(Bloomberg) — Treasury yields rose and US equity futures seesawed in choppy trade after a sudden hawkish move from the Bank of Japan sent the yen soaring and raised expectations it would join its peers elsewhere in raising interest rates.
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Stock futures on the S&P 500 and Nasdaq steadied from big early falls, as investors’ attention turned to this week’s housing and jobs data that could confirm the US economy is losing steam, potentially allowing the Federal Reserve leeway in its rate-rise campaign. European shares also pared some of their early falls, lifted by gains on bank stocks.
Bond yields meanwhile remained elevated, with the 10-year Treasury yield up 6 basis points and bonds from Australia to Germany also selling off. Analysts reckon more losses lie ahead as Japanese investors, major players in US and European debt, have more incentive now to bring money home.
Many economists now expect the BOJ to raise interest rates next year, joining the Federal Reserve, the European Central Bank and others after a decade of extraordinary stimulus.
“Tighter BoJ policy would remove one of the last global anchors that’s helped to keep borrowing costs at low levels more broadly,” Deutsche Bank analysts told clients, noting the BOJ move had come as markets were “already reeling” from the ECB and Fed’s hawkishness last week.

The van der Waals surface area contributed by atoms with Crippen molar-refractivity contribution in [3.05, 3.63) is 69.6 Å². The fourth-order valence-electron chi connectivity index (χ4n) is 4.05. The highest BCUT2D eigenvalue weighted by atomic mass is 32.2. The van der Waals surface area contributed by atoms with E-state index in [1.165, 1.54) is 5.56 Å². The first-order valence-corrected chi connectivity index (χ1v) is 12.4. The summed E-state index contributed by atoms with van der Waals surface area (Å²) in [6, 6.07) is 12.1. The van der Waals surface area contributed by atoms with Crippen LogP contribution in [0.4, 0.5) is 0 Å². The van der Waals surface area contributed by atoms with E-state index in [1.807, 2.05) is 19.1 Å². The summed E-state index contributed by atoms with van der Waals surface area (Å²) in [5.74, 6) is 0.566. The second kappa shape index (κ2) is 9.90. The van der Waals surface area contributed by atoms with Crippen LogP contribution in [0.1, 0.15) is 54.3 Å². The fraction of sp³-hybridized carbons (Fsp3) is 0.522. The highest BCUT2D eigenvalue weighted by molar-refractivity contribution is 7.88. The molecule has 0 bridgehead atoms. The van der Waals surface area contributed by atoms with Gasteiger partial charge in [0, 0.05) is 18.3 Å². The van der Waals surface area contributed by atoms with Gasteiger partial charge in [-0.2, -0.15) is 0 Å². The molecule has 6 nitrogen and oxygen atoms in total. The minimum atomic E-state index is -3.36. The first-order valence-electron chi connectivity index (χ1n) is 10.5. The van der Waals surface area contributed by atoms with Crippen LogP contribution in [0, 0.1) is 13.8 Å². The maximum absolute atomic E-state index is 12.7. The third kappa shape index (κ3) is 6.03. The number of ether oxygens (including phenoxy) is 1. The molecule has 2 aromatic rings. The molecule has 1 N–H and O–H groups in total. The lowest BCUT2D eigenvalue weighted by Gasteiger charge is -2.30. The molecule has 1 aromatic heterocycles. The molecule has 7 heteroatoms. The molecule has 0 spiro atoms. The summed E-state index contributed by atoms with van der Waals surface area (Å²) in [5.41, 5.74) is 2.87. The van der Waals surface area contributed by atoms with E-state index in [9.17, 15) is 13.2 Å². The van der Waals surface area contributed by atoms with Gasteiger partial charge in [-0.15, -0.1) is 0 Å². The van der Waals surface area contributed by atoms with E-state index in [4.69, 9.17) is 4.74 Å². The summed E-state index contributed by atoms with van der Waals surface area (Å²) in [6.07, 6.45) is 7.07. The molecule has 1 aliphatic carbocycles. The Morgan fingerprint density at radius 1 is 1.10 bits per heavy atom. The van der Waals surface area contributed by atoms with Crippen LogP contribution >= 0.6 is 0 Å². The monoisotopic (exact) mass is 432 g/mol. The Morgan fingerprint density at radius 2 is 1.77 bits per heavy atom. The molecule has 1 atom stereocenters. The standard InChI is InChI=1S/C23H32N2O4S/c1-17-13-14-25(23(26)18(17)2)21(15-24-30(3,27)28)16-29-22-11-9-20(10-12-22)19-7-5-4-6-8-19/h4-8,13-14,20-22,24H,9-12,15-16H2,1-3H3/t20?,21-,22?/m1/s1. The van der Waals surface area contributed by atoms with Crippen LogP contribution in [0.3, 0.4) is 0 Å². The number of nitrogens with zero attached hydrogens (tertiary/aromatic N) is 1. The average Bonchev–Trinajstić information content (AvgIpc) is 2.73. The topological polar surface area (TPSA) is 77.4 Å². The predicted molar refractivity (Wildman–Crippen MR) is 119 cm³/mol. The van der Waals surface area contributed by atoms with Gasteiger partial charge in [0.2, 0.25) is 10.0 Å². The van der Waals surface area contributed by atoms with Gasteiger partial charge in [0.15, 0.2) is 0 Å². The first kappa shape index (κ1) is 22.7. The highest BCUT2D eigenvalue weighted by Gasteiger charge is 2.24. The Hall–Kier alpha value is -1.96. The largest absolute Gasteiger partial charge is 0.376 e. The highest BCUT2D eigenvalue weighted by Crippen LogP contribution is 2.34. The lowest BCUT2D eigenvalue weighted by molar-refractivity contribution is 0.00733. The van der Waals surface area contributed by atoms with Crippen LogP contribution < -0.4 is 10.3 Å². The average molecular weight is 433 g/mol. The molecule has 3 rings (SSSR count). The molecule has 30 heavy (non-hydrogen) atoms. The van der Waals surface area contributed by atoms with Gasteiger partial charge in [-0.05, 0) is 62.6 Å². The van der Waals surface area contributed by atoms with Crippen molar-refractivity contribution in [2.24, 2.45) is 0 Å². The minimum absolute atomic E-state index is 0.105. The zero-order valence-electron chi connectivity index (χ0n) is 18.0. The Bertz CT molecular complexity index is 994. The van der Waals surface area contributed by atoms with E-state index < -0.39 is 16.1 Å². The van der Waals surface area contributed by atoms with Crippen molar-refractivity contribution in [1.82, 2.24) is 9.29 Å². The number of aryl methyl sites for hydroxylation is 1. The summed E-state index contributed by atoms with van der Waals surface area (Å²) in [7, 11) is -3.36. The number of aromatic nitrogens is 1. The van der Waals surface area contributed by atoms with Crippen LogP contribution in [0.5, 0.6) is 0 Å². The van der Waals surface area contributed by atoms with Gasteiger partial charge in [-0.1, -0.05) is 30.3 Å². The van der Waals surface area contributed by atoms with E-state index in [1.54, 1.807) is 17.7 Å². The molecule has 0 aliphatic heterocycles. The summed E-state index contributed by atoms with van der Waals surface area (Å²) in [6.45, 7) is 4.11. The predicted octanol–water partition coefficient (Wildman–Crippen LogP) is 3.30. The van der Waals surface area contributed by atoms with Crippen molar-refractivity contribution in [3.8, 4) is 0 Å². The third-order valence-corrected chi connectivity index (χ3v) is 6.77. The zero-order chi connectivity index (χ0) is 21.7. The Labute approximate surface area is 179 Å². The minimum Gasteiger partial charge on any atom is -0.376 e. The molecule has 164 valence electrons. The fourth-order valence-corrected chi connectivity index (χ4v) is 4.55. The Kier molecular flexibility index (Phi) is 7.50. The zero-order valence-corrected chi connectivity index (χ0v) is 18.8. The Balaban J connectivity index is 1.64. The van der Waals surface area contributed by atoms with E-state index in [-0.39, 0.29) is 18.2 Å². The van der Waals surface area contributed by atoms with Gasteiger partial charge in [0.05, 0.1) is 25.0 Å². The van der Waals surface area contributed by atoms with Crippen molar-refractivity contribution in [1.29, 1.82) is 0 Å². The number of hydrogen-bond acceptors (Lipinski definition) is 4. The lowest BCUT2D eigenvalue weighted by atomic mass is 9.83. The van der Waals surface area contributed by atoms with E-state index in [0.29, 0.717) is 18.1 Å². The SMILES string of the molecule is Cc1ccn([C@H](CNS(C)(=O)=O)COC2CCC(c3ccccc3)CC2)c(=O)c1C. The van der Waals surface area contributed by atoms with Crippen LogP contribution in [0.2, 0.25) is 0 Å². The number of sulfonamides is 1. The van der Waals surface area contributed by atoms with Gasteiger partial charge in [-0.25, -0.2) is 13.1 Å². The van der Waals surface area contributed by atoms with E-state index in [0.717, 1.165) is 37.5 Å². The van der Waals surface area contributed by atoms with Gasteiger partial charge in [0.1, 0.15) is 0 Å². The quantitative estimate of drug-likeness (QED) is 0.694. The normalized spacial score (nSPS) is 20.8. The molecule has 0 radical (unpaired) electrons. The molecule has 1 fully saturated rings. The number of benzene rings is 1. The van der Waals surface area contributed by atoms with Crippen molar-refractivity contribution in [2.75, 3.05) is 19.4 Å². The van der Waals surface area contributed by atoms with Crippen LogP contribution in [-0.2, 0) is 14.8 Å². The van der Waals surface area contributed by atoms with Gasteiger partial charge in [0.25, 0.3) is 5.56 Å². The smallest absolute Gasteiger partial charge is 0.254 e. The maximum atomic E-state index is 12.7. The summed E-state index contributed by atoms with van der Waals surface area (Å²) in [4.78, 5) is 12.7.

The yen strengthened more than 3% against the dollar to the highest since August, while Japan’s 10-year yield rose the most since 2003.
Until now, the BOJ has been an outlier among central banks, most of which have rapidly tightened policy. The Japanese monetary authority adjusted its yield curve control program to allow 10-year borrowing costs to rise to around 0.5%, versus the previous 0.25% upper limit, bucking forecasts for no change at its policy meeting.
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The yen surge pummeled the dollar which dropped against a basket of currencies, while the yen also showed notable gains against currencies such as the euro and the Australian…